And now we return you to your regularly scheduled programming.
While the traditional marketing funnel adequately models a traditional marketing plan, digital marketing requires something that’s anything but traditional. While I heard the above phrase plenty in my youth, it’s becoming less common these days. It may be due to my spending the majority of time in digital mediums. In digital, there is no regularly scheduled programming.
Internet, mobile, digital television and digital radio have abandoned the idea of schedules. This is truly genius. Why should an otherwise appealing offering suffer due to a scheduling conflict (sporting events aside). We all have to make choices. Sometimes we must select Option A over Option B. The beauty of the digital world is our ability to select both. We only need give one immediate attention and save the other for later. Rather than either/or, we prioritize.
This does not mean that we get to everything on our priority list. Ask anyone that records programs on their DVR or Tivo. Some chaff falls to the bottom. If this is too high tech for you, you can ask my wife. She would prefer that everything that needs to get done around the house gets completed. Maybe in a more perfect world with four day weekends. As it stands now, the most important tasks get tackled first with the others falling to the bottom.
And so it goes in the digital world. We prefer and we prioritize. We do not schedule. The result of such a shift leads to a major impact on the traditional marketing funnel. The traditional funnel was predicated on the fact that awareness need be generated before anything else. If a prospect weren’t aware of the offering, they would never convert.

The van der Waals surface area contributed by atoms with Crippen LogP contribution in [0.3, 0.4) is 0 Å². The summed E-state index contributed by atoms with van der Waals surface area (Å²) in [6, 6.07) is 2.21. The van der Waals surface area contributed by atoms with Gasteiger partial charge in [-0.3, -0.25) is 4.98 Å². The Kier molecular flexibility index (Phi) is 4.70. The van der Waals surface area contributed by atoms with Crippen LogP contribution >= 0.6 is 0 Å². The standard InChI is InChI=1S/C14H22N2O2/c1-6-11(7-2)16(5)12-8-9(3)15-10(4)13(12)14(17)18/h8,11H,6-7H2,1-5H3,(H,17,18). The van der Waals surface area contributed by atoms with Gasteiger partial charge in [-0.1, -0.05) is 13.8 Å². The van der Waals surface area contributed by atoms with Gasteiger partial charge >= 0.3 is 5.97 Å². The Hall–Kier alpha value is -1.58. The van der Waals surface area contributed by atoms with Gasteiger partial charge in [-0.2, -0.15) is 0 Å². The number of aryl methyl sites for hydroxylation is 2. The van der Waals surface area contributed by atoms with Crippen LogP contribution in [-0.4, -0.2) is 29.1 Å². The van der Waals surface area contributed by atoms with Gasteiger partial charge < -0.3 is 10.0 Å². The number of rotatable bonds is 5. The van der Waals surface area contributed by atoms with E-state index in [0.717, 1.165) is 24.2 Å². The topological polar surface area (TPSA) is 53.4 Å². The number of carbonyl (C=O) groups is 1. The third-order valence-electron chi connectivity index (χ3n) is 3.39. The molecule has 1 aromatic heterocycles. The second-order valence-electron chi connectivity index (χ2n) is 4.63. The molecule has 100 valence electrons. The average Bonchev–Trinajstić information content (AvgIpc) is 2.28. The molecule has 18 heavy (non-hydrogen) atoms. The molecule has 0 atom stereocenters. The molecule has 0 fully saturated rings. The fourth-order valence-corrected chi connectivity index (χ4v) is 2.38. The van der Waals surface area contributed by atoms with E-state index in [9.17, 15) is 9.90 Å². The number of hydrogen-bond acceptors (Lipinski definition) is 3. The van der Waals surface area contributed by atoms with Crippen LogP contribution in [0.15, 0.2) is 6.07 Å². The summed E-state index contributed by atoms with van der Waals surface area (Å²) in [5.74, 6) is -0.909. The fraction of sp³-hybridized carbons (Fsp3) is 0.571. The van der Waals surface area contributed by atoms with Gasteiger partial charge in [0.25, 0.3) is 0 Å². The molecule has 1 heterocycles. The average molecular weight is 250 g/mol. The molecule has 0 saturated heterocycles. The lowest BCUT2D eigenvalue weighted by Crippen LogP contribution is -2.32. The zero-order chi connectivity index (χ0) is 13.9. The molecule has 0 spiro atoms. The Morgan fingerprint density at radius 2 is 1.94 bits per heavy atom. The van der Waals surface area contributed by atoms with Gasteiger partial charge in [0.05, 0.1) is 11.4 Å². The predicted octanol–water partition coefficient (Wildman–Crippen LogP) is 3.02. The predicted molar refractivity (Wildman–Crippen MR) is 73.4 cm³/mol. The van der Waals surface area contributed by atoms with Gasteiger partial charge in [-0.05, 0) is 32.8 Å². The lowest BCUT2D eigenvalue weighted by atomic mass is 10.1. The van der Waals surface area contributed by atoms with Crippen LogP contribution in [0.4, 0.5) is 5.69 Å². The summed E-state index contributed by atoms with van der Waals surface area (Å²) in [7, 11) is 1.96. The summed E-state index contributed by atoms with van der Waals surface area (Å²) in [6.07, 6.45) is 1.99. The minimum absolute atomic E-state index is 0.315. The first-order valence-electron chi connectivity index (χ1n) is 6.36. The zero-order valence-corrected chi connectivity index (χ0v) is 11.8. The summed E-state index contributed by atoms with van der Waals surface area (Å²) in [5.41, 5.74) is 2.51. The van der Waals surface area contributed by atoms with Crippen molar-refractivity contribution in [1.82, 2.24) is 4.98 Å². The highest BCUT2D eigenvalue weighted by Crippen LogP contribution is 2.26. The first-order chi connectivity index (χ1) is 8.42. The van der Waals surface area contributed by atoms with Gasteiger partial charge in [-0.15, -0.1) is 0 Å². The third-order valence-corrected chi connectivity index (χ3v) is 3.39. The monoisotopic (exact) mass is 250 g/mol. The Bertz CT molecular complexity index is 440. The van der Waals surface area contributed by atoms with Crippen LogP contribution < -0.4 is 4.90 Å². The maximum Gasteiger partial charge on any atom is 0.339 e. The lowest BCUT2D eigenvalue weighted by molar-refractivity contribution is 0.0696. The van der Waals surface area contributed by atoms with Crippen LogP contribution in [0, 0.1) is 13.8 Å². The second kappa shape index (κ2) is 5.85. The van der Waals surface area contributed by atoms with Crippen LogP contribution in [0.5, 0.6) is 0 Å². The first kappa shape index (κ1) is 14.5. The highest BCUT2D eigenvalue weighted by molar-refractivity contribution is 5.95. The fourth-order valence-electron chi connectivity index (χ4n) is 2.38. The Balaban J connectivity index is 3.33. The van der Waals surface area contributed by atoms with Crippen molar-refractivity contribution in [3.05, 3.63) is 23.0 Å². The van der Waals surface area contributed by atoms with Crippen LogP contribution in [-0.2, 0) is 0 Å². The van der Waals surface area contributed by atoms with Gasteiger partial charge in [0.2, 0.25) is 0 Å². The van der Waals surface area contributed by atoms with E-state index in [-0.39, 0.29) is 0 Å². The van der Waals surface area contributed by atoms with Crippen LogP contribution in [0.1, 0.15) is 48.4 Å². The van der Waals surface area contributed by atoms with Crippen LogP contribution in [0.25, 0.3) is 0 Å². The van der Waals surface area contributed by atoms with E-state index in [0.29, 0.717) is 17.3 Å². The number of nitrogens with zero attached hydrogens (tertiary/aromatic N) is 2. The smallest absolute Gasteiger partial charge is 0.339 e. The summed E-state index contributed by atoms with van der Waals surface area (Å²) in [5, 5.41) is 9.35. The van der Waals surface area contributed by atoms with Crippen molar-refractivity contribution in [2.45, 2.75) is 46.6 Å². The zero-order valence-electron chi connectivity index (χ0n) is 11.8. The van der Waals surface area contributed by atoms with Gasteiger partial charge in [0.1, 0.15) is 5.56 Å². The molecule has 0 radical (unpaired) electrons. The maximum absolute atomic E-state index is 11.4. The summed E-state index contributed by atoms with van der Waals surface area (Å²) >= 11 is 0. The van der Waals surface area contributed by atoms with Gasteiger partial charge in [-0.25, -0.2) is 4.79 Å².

The digital model turns this idea on its head. It is not for lack of awareness. In fact, awareness is a very important concept in digital marketing. In fact, billions will be spent on it year after year. Web pages, SEO, SEM, landing pages, emails and widgets aim to build awareness around your offerings. However, the thought process has been based on the traditional funnel. Build awareness, create relevance, drive intent and reap the rewards.
With email conversion rates wallowing in the single digits, the failure of this seems rather obvious. And these conversion rates even being among those customers who have given permission to be marketed to. But given the low costs of sending an email, the conversion rates will suffice for now so long as the ROI remains more favorable than traditional means.
So what’s the fix. Currently, the trend has been increased relevance. True enough. Including a simple birthday greeting in an email can increase conversions.
But relevance is only the end product of a larger perspective on digital. Success starts with re-examining the marketing funnel. In digital, the funnel starts with Intent. Digital exist to answer intent. Yet, we persist on starting with awareness.
Digital is not a channel, there is no regularly scheduled programming and building something does not equate to eyeballs. The success of SEO and SEM has depended highly on the idea that digital users have intentions. Depending on search terms, marketers can buy relevant eyeballs. No longer is there a need to push fountain drinks on customers that only want a candy bar.
Think about the digital tools used everyday. Internet browsers, mobile phones, video games and PDAs – to a much lesser extent. These are not passive tools. They exist to solve problems. Users only engage with these devices when they have an explicit intent. A majority of online users have set their starting pages to search engines. This should tell us that the most common use for the Internet is finding. This is an active process driven by intent.
On the eve of an election, think about how often potential consumers looking at election results online or on a mobile device will be swayed through a banner ad on CNN.com selling Vista. Is that really the time someone decides that Vista is the solution?
I’d be willing to guess the number between 0.02% and 0.4%. Standard attention figures to be sure.